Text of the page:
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Sweet Squash & Walnuts



3 pounds Butternut Squash

2 cups superfine sugar

2/3 cup walnut halves

2 teaspoons butter

Sour cream

Peel and seed squash. Cut into cubes. Mix squash with sugar.  Let stand until sugar liquefies, about 30 minutes.  Stir squash and pour into a 3-quart baking dish.  Bake in 300° oven for about 2 hours until squash is fork tender. Stir walnuts and butter into a fry pan over medium heat about 3 minutes until lightly browned.  Spoon squash and syrup into small bowls. Garnish with a dollop of sour cream and a sprinkle of walnuts. Yield 8-10 servings.

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Last Updated on Wednesday, 12 October 2011 12:41


Acorn Squash History

Acorn Squash History

Acorn squash, an edible gourd, is botanically named Cucurbita pepo. It grows on a vine.  Considered a winter squash, which includes zucchini.  It is a botanical fruit treated as a culinary vegetable.
Squash is native to the Americas.  Squash comes from the Narragansett Native American word askutasquash, which means “eaten raw or uncooked.”  Thought to be the first food cultivated by Native American Indians, squash, along with beans and corn, is part of the Indian triad of the three most import food staples.  Virginia and New England settlers were not very impressed by the Indians squash until they had to survive the harsh winter, at which point they adopted squash and pumpkins as staples. 
Squash seeds have been found in ancient Mexican archeological digs dating back to somewhere between 9,000 and 4,000 B.C.  The first European settlers originally thought squash to be a type of melon since they had never seen them before.
The term acorn squash first appeared in print in 1937.  For pie, Pilgrims hollowed out a pumpkin, filled it with apples, sugar spices and milk, put the stem back on and baked.  One of the first published recipes for pumpkin pie was in Amelia Simmons’ 1796 cookbook, American Cookery.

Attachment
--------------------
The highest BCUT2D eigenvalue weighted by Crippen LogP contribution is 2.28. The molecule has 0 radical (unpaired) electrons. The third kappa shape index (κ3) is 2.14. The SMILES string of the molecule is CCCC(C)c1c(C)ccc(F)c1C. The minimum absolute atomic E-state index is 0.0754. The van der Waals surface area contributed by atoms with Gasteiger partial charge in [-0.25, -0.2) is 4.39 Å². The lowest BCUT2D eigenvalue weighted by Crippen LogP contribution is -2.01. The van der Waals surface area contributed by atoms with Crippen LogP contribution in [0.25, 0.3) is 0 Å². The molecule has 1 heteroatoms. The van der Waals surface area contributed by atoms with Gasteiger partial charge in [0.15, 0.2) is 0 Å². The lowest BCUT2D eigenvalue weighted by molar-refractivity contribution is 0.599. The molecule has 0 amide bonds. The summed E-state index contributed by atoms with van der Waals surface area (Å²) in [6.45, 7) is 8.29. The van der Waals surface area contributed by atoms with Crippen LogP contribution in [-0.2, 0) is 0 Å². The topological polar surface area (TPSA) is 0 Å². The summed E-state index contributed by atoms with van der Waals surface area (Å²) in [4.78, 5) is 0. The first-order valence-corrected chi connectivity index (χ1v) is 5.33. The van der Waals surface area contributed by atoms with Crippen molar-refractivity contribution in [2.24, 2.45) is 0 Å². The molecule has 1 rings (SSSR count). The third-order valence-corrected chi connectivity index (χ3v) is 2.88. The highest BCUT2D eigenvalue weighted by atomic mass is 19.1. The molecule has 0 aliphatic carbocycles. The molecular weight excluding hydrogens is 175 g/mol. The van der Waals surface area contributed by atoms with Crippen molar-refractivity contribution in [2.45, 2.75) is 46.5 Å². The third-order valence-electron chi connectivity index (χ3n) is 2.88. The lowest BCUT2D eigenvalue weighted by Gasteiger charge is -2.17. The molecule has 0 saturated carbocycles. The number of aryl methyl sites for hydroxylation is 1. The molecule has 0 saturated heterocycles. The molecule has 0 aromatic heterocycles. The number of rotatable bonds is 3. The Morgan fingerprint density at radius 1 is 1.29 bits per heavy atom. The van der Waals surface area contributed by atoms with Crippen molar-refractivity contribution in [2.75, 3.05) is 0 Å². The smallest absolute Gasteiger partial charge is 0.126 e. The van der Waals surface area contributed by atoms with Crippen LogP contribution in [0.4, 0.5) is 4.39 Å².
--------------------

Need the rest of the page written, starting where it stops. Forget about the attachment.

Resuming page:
To prevent halves of cut squash from rocking on the baking tray, cut a small slice off the bottom to flatten it. Avoid boiling the squash, it takes away the flavor and texture.

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Last Updated on Wednesday, 12 October 2011 12:39


Crispy Salmon Cakes



3 (7.5 oz) cans salmon
¼ cup minced celery
¼ cup mayonnaise
1 cup plain dried bread crumbs
4 green onions
¼ teaspoon dried thyme
2 large eggs
¼ cup olive oil
Lemon wedges for serving

Drain salmon, discard bones/skin; place meat in a bowl.  Mash with a fork.  Add celery, mayonnaise and 2 tablespoons breadcrumbs.  Finely chop the green portions of the onions and add half to salmon, mix salmon until all ingredients are mixed thoroughly.  Place remaining ¾ cup plus 2 tablespoon bread crumbs in a shallow bowl; add remaining green onions and thyme, toss to combine.  In another shallow bowl, beat eggs well.  Form salmon into 8 patties and coat in breadcrumbs, then beaten egg, then coat in breadcrumbs again. Place on plate.  Heat oil and cook over medium heat for 3-5 minutes on each side.  Serve warm with lemon wedges. Yield 4 servings.

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Last Updated on Wednesday, 05 October 2011 13:12


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e-Edition A-Section 10-16-14


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e-Edition B-Section 10-16-14